N.H. AG signals support of cellphone privacy standard that contradicts state law

  • Manchester attorney Gordon MacDonald listens during a public hearing in the executive council chambers Tuesday, March 28, 2017, at the New Hampshire Statehouse in Concord, N.H. MacDonald is Republican Gov. Chris Sununu's nominee to be the state's next attorney general. (AP Photo/Elise Amendola) Elise Amendola

Monitor staff
Thursday, November 30, 2017

The Live Free of Die State has one of the country’s stricter cellphone data privacy laws. But its attorney general has signed on to a legal brief in a U.S. Supreme Court case supporting a weaker federal standard that allows law enforcement to request consumer data without a warrant.

The U.S. Supreme Court heard oral arguments in a key digital privacy rights case Wednesday. The case, Carpenter v. U.S., concerns Timothy Carpenter, a Michigan man sentenced to 116 years in prison for a string of armed robberies in 2010. The American Civil Liberties Union has appealed his conviction, arguing that prosecutors violated the Fourth Amendment – which bars unreasonable searches – when they received months of data detailing his whereabouts from his cellphone provider without a warrant.

New Hampshire, through its attorney general, Gordon MacDonald, has weighed in. MacDonald was one of 17 state attorney generals to sign on to an amicus brief filed by Florida Attorney General Pam Bondi in support of the government’s position.

“The Fourth Amendment protects ‘the right of the people to be secure in their ... papers,’ not in the papers of others,” the brief reads.

Previous Supreme Court cases have established what’s known as the “third-party doctrine” – the idea that people lose their right to privacy when they voluntarily give information to third parties, like phone companies, internet service providers or banks.

But privacy advocates say the third-party doctrine is ill-suited to the current day, when the technology in people’s homes, cars and pockets creates vast troves of data about them – even when it’s not in use.

“This is really a landmark case about the vitality of constitutional privacy protections in the digital age,” said Nathan Wessler, the ACLU attorney arguing the case before the court on behalf of Carpenter.

While MacDonald’s signature on the amicus indicates an embrace of laxer requirements to obtain cellphone data, New Hampshire has a law on the books requiring law enforcement get a warrant before asking providers to hand over location records for their customers. It was introduced in 2015 by Rep. Neal Kurk, a Weare Republican known for his staunch advocacy of privacy rights. The law would remain in place, no matter the outcome in Carpenter v. U.S.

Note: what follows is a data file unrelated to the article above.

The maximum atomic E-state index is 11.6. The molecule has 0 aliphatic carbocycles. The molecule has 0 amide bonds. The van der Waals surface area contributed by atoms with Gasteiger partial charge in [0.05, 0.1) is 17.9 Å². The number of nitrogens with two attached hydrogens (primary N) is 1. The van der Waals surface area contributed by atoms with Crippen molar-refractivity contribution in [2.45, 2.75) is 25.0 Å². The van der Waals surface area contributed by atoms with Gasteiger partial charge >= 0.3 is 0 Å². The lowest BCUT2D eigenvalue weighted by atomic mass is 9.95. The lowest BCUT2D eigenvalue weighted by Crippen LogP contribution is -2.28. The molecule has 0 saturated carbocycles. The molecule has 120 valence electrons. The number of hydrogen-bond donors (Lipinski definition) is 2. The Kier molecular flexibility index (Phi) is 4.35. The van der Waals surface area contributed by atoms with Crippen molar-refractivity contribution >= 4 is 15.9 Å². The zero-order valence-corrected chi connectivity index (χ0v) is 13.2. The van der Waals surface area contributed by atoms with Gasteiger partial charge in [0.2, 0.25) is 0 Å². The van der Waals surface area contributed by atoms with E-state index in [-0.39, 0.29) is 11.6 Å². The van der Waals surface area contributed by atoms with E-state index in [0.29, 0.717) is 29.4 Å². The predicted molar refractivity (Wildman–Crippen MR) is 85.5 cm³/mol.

Unless they’re under investigation for a crime and investigators get a warrant, “the state has no business knowing where its citizens are,” Kurk said.

He said he was “surprised” MacDonald would sign on to Bondi’s brief, since no matter the outcome, he would have to uphold New Hampshire’s more stringent law.

“The brief to which the Attorney General signed on discusses the balance between the legitimate interests of law enforcement and a person’s privacy interests, and argues that the current Stored Communications Act strikes the right balance,” said Stephen Fuller, a senior assistant attorney general at the New Hampshire Department of Justice.

The Stored Communications Act is the federal law that requires investigators to show “reasonable grounds” that digital records from third parties are relevant to an ongoing investigation – a lower bar than probable cause.

Fuller added that the brief actually does make mention of New Hampshire’s law. The brief argues “Congress and the state legislatures are well suited to balancing these interests, and gives examples of laws in different states on the issue,” he said.

Advocates say state laws that require law enforcement get a warrant for these records are valuable – but that expectations of privacy shouldn’t change based on whether someone resides in New Hampshire instead of Michigan.

“Congress clearly wasn’t thinking about historical cellphone location data when it crafted the (Stored Communications Act), and it is because it is insufficiently protective that the Supreme Court needs to act, to give all Americans the same level of protection that New Hampshire residents now have,” Wessler said.

(Lola Duffort can be reached at 369-3321 or lduffort@cmonitor.com.)